Most riders have fond memories of their first bikes and their first rides – but what about their younger motorcycling selves? If you could go back in time and give some advice to your younger ADV self, what would you say?
Having started riding motorcycles eight years ago and gone on a trip across South America right after learning to ride, I’ve had my fair share of lessons on the road and a somewhat steep learning curve. While I still believe in being thrown into the deep end, some of my most spectacular rookie mistakes could have been avoided – or at least, ended in less mess. So if I could go back and share some wisdom with my 27-year old self starting a motorcycle journey in Peru, here’s what I would say:
Planning and prepping are important, especially if you’ve not ridden bikes outside of the Western world before. Good gear, some off-road training, a reliable bike, and a general direction will make a difference – but never wait for perfect circumstances, because perfect circumstances won’t happen. Instead, first, just go – and the rest will fall into place along the way.
2. …But Do Some Research
That being said, a little research about what lies ahead is always a good idea – a lesson I learned the hard way after miscalculating some distances and ending up crossing the Andes in the pitch-black night through a snowstorm, all because I didn’t take into account that even when the distance is the same, mountain roads and straight roads do not amount to the same time needed to cover the miles. Terrain, topography, road surfaces – all come into play when planning a day’s route.
3. Pack Light
This one is self-explanatory, but it took me a while to figure out motorcycle luggage after traipsing across South America with two tatty backpacks strapped on the back of the bike. If I had to do it again, I’d pack 50% less and try to find some sort of a soft pannier solution rather than a towering backpack construction.
4. Be Kind to Everyone…
No matter how moody the border officials or policemen may be, no matter how much pointless bureaucracy you may need to deal with, no matter how much of a shit day you may have had, always be kind to everyone – you never know what they’re coming from, how much of a shit day they may have had, and what set of circumstances they’re in. When in doubt, err on the side of kindness.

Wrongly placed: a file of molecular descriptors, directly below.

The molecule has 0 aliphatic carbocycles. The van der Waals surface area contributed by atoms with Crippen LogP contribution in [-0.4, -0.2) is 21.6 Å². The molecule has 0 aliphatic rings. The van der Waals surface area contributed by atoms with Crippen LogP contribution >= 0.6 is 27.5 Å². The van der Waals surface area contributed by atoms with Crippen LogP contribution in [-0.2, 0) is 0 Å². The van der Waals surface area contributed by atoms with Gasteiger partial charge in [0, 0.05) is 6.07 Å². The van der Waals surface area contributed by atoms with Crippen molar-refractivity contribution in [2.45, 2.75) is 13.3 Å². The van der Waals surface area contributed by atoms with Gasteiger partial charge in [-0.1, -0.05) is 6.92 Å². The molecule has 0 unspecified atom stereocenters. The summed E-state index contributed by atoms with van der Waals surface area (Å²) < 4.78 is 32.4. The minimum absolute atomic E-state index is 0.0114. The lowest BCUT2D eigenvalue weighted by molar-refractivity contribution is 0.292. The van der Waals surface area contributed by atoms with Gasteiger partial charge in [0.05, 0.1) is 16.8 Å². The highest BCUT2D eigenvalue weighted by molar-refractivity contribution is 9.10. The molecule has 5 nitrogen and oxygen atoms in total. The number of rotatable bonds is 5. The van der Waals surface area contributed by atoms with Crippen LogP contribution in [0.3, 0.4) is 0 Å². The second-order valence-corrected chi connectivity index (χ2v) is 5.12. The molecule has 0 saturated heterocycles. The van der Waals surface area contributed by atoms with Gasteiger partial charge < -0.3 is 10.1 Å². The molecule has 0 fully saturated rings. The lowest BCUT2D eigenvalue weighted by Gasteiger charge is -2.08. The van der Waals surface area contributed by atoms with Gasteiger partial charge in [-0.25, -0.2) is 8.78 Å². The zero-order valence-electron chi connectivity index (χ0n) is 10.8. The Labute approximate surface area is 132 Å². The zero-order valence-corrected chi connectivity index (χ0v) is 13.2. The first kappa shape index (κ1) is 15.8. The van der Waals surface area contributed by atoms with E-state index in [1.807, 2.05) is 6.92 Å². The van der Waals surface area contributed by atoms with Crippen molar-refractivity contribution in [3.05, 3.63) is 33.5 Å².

5. …Including Yourself
That’s still a tough one for me – it’s easy to kick yourself when you’ve messed up, gotten into a stupid situation you could have avoided, wrecked your bike in a race you’ve had no business being in in the first place, or didn’t listen to good advice. It happens – learn the lesson and move on, because guilt and regret are the two most unproductive feelings in the world.
It’s OK to have no-shower days and wash your socks inside out…it’s never OK to misplace your toothbrush, toothpaste, and floss. Never.
7. Step Outside Your Bubble
Even when traveling solo, it’s easy to stay in your own worldview bubble and feel perplexed when the world refuses to work the way you’re used to; shed the bubble and accept things and people as they are. When they come to Europe, Bolivians or Ecuadorians don’t harass German or French border officials that their customs procedures are cumbersome, yet Westerners feel free to demand South America to function the way their home countries do – and that’s not cool. I still feel bad about going off on a Bolivian customs officer when in fact it was my own fault for not having the bike’s import document in order, despite the system being somewhat confusing.
8. Make Your Own Bucket List
Machu Picchu was indeed awesome, as was the mountain road leading to it, but now, I’d much rather spend a week exploring the ruins and off-road trails around Kuelap instead; Ushuaia, The Ultimate Adventure Motorcycling Destination, felt more than underwhelming – but Chilean Patagonia around Puerto Tranquilo was awe-inspiring in every way. Sure, some bucket list destinations are worth it, but it’s always best to make your own lists and explore what you want to explore. After all, it’s your trip.
9.Listen to the Locals
If a Colombian military officer tells you to turn around and stick to the main road because the region you’re trying to enter is a tad unstable right now, listen, thank them, and turn around. If an Argentinean police officer advises you not to cross a mountain pass in Tierra del Fuego because heavy snowfall is expected, listen and stay put until the weather clears… Both lessons learned the hard way.
10. Maintain Your Bike…
It doesn’t matter if you can fix things yourself or need to take the bike to a moto shop – for the love of all that is good in this world, maintain your bike. Out of sheer inexperience, I failed to maintain my bike more often than I dare to admit, and it never ended well.
11. …And Your Sanity
The same goes for your state of mind: there are times to push and power through, but there are times where if you keep pushing, you may just end up in burnout. It’s OK to take breaks, visit home, change your route or plans completely, say farewell to your riding buddies if it’s not working out (or, equally, find other riders if traveling solo isn’t for you), adjust expectations, or do a pivot turn and reconstruct your entire ADV plan. There’s no such thing as One ADV Formula – or one bike, one route, one destination – to Rule Them All, so find your own and keep rediscovering it until you hit gold.
If you could go back in time, what would you say to your younger ADV self? Share in the comments below!